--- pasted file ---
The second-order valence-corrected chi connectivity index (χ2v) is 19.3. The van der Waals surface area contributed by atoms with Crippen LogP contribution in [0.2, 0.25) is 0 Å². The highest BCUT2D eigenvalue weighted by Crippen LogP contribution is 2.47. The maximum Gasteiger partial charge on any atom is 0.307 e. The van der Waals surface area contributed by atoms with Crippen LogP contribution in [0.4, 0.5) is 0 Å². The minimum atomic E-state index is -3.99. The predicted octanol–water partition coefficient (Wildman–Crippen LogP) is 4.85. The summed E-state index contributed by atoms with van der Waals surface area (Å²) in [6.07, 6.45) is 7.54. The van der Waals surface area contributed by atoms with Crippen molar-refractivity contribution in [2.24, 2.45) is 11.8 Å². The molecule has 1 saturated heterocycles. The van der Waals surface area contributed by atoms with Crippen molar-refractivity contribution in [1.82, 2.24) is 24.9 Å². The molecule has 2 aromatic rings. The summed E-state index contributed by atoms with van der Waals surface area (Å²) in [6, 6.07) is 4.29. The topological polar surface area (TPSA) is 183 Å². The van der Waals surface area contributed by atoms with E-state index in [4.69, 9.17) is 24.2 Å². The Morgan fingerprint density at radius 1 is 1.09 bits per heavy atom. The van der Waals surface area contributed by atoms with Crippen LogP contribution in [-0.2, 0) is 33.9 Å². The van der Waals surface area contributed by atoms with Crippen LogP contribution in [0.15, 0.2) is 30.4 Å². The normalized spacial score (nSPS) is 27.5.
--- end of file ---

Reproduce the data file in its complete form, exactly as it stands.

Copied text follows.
The second-order valence-corrected chi connectivity index (χ2v) is 19.3. The van der Waals surface area contributed by atoms with Crippen LogP contribution in [0.2, 0.25) is 0 Å². The highest BCUT2D eigenvalue weighted by Crippen LogP contribution is 2.47. The maximum Gasteiger partial charge on any atom is 0.307 e. The van der Waals surface area contributed by atoms with Crippen LogP contribution in [0.4, 0.5) is 0 Å². The minimum atomic E-state index is -3.99. The predicted octanol–water partition coefficient (Wildman–Crippen LogP) is 4.85. The summed E-state index contributed by atoms with van der Waals surface area (Å²) in [6.07, 6.45) is 7.54. The van der Waals surface area contributed by atoms with Crippen molar-refractivity contribution in [2.24, 2.45) is 11.8 Å². The molecule has 1 saturated heterocycles. The van der Waals surface area contributed by atoms with Crippen molar-refractivity contribution in [1.82, 2.24) is 24.9 Å². The molecule has 2 aromatic rings. The summed E-state index contributed by atoms with van der Waals surface area (Å²) in [6, 6.07) is 4.29. The topological polar surface area (TPSA) is 183 Å². The van der Waals surface area contributed by atoms with E-state index in [4.69, 9.17) is 24.2 Å². The Morgan fingerprint density at radius 1 is 1.09 bits per heavy atom. The van der Waals surface area contributed by atoms with Crippen LogP contribution in [-0.2, 0) is 33.9 Å². The van der Waals surface area contributed by atoms with Crippen LogP contribution in [0.15, 0.2) is 30.4 Å². The normalized spacial score (nSPS) is 27.5.